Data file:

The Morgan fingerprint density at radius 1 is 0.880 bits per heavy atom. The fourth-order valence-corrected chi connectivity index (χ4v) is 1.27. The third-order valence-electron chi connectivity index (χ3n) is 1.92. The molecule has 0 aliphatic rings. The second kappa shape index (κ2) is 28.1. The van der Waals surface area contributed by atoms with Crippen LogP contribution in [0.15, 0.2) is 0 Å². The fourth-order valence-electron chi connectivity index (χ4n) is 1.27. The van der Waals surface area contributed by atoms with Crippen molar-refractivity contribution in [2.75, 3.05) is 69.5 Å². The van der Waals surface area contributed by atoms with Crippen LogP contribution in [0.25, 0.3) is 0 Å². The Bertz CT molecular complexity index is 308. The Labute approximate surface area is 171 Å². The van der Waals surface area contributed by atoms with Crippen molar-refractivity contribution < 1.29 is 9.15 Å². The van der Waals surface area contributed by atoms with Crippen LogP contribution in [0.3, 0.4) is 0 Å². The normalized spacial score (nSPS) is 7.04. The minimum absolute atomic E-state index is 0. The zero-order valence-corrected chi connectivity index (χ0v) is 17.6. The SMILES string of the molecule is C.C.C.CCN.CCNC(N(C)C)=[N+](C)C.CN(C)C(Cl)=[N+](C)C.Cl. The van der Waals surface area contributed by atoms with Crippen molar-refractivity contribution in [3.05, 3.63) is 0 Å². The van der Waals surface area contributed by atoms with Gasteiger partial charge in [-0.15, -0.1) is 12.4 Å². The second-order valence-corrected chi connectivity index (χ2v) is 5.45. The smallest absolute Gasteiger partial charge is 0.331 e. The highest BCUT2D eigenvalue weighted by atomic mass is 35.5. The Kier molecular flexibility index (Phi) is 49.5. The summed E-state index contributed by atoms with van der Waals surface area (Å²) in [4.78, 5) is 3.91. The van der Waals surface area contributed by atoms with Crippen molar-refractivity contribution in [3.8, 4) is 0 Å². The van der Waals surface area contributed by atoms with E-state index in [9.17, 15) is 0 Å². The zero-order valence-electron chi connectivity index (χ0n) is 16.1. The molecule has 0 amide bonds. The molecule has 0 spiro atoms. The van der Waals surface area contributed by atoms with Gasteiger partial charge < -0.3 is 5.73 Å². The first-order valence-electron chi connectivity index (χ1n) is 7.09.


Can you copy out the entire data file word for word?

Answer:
The Morgan fingerprint density at radius 1 is 0.880 bits per heavy atom. The fourth-order valence-corrected chi connectivity index (χ4v) is 1.27. The third-order valence-electron chi connectivity index (χ3n) is 1.92. The molecule has 0 aliphatic rings. The second kappa shape index (κ2) is 28.1. The van der Waals surface area contributed by atoms with Crippen LogP contribution in [0.15, 0.2) is 0 Å². The fourth-order valence-electron chi connectivity index (χ4n) is 1.27. The van der Waals surface area contributed by atoms with Crippen molar-refractivity contribution in [2.75, 3.05) is 69.5 Å². The van der Waals surface area contributed by atoms with Crippen LogP contribution in [0.25, 0.3) is 0 Å². The Bertz CT molecular complexity index is 308. The Labute approximate surface area is 171 Å². The van der Waals surface area contributed by atoms with Crippen molar-refractivity contribution < 1.29 is 9.15 Å². The van der Waals surface area contributed by atoms with Crippen LogP contribution in [0.3, 0.4) is 0 Å². The normalized spacial score (nSPS) is 7.04. The minimum absolute atomic E-state index is 0. The zero-order valence-corrected chi connectivity index (χ0v) is 17.6. The SMILES string of the molecule is C.C.C.CCN.CCNC(N(C)C)=[N+](C)C.CN(C)C(Cl)=[N+](C)C.Cl. The van der Waals surface area contributed by atoms with Crippen molar-refractivity contribution in [3.05, 3.63) is 0 Å². The van der Waals surface area contributed by atoms with Gasteiger partial charge in [-0.15, -0.1) is 12.4 Å². The second-order valence-corrected chi connectivity index (χ2v) is 5.45. The smallest absolute Gasteiger partial charge is 0.331 e. The highest BCUT2D eigenvalue weighted by atomic mass is 35.5. The Kier molecular flexibility index (Phi) is 49.5. The summed E-state index contributed by atoms with van der Waals surface area (Å²) in [4.78, 5) is 3.91. The van der Waals surface area contributed by atoms with Crippen molar-refractivity contribution in [3.8, 4) is 0 Å². The van der Waals surface area contributed by atoms with E-state index in [9.17, 15) is 0 Å². The zero-order valence-electron chi connectivity index (χ0n) is 16.1. The molecule has 0 amide bonds. The molecule has 0 spiro atoms. The van der Waals surface area contributed by atoms with Gasteiger partial charge < -0.3 is 5.73 Å². The first-order valence-electron chi connectivity index (χ1n) is 7.09.